Parallel port

Parallel ports usually used for connecting printers, computers, and other devices that required high bandwidth. The port is also used for interconnection between interior components of the devices. Parallel ports can be transmitted simultaneously over multiple wires. Theoretically parallel port is eight-time faster than a serial port. The serial port sends one bit while at the same time parallel ports send eight bits.

Parallel ports have an issue of crosstalk, especially with long wires.  Due to transfers a data over multiple wires the clock skew has also occurred which is creating synchronization issues.  Mostly the parallel port support data transfer only into one direction.  The common parallel port is a printer port also known as the Centronics port.

The latest version of parallel ports supports bi-directional data transfer. The standard for the bi-directional parallel port is IEEE 1284. The parallel port is now largely changed with the USB ports. Over a parallel cable, we can transmit data up to the length of 6 to 10 feet. If the cable is long then this length, the integrity of the data can be lost.

The cable Centronics Data Computer Corporation introduced the cable in 19970s. The data transfer rate at the time was 300 Kbits per seconds. The cable was introduced for the printer port and known as standard printer port (SPP). In 1987, the PS/2 port was introduced. The PS/2 was a bi-directional port and mostly was used for mouse, keyboard and games handles. The PS/2 was known as the bidirectional parallel port (BPP).  In 1994 the Enhanced parallel port(EPP) and The Extended capabilities port (ECP) was introduced.

The EPP was faster port than older parallel ports, which is supporting 500 KBps to 2 MBps data transfer speed. The ports are also used for printer connectivity. During this time, the five modes of operation were also specified as ECP mode, EPP mode, byte mode, nibble mode and compatibility mode. All the modes must carry data transfer in the forward direction, backward direction or bidirectional. The parallel ports are usually known as LPT1, LPT2, etc. The figure below illustrates the parallel port (DB-25). The parallel port is in the shape of the letter D.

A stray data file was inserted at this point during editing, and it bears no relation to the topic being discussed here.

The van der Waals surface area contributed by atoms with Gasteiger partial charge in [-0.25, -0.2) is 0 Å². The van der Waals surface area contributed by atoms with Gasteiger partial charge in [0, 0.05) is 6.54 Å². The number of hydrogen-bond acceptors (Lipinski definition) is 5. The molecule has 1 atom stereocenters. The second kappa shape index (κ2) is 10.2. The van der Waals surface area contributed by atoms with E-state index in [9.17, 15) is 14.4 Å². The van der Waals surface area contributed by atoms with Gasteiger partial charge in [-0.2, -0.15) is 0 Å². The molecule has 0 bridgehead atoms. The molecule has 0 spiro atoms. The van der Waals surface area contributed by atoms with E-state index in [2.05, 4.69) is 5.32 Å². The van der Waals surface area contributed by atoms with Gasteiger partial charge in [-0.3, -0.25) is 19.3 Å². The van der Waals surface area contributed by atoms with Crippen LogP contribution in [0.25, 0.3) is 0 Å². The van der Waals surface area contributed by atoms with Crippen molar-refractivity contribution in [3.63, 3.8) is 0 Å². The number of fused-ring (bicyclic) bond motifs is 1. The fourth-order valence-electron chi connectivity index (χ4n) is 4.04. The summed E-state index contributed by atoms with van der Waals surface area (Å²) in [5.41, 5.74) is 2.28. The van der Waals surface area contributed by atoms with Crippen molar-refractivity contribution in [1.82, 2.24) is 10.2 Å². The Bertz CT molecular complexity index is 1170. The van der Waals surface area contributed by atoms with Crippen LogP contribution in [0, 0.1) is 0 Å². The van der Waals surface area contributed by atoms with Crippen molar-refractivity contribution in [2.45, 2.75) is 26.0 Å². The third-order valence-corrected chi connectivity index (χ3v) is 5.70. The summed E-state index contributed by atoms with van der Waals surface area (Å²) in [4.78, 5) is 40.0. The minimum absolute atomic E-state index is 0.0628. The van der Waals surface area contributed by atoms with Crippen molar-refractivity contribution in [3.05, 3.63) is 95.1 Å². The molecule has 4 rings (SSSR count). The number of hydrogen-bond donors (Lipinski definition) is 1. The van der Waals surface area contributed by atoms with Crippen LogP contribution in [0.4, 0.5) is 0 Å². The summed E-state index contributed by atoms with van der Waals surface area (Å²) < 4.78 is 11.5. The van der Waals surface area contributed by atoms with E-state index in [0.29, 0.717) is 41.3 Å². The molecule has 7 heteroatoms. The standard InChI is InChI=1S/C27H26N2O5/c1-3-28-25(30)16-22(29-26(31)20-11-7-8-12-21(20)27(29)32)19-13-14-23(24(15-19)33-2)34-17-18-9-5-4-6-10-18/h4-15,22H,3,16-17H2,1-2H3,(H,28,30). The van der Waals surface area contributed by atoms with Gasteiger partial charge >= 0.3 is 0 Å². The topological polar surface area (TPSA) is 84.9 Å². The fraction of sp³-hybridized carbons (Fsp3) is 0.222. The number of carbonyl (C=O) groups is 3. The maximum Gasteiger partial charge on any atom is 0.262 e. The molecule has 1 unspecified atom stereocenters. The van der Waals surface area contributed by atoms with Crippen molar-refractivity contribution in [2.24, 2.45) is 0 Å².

Parallel port 1

Parallel port Pin Detail

The parallel port connector has an 8-bit data bus with a maximum recommended cable length of 10-feet. Cable long than recommended length can create poor connection and data signals. The pin information from pin 1 to pin 25 is the following:

  • Pin 1 – Strobe
  • Pin 2 – Data bit 0
  • Pin 3 – Data bit 1
  • Pin 4 – Data bit 2
  • Pin 5 – Data bit 3
  • Pin 6 – Data bit 4
  • Pin 7 – Data bit 5
  • Pin 8 – Data bit 6
  • Pin 9 – Data bit 7
  • Pin 10 – Ack
  • Pin 11 – Busy
  • Pin 12 – Paper End
  • Pin 13 – Select
  • Pin 14 – Auto Feed
  • Pin 15 – Error
  • Pin 16 – Initialize Printer
  • Pin 17 – Select Input
  • Pin 18 –Bit 0 Return (Ground)
  • Pin 19 –Bit 1 Return (Ground)
  • Pin 20 –Bit 2 Return (Ground)
  • Pin 21 –Bit 3 Return (Ground)
  • Pin 22 –Bit 4 Return (Ground)
  • Pin 23 –Bit 5 Return (Ground)
  • Pin 24 –Bit 6 Return (Ground)
  • Pin 25 –Bit 7 Return (Ground)

Pin1 – It is used for acknowledgement when the signal is low.

Pin 2 to 9 – It is used for data transfer.

Pin 10 – It is providing acknowledgement when data has finished processing. The pin has two states high and low when the pin signal is on the high state, it’s mean ready for more.

Pin 11 – When the signal state is on high, it means that the printer has accepted the data and is processing it. When this signal becomes low and Pin 10 goes high then the connected device will accept additional data.

Pin 12 – When printer jams a paper, the pin signal goes high and the printer stopped working.
Pin 13 – When the signal is high on pin 13, the printer is indicating that it is on-line and ready to print.

Pin 14 – When pin 14 has low signal, then the PC has indicated that the printer inset a line feed after each line.

Pin 15 – In case of an error the printer sends data to the computer that an error has occurred.
Pin 16 – When the signal goes low on pin 16, then the PC initiate request for internal reset.
Pin 17 – When the signal is low on that pin the PC has selected the printer and should in return prepare for data being sent.
Pin 18-25 – Ground.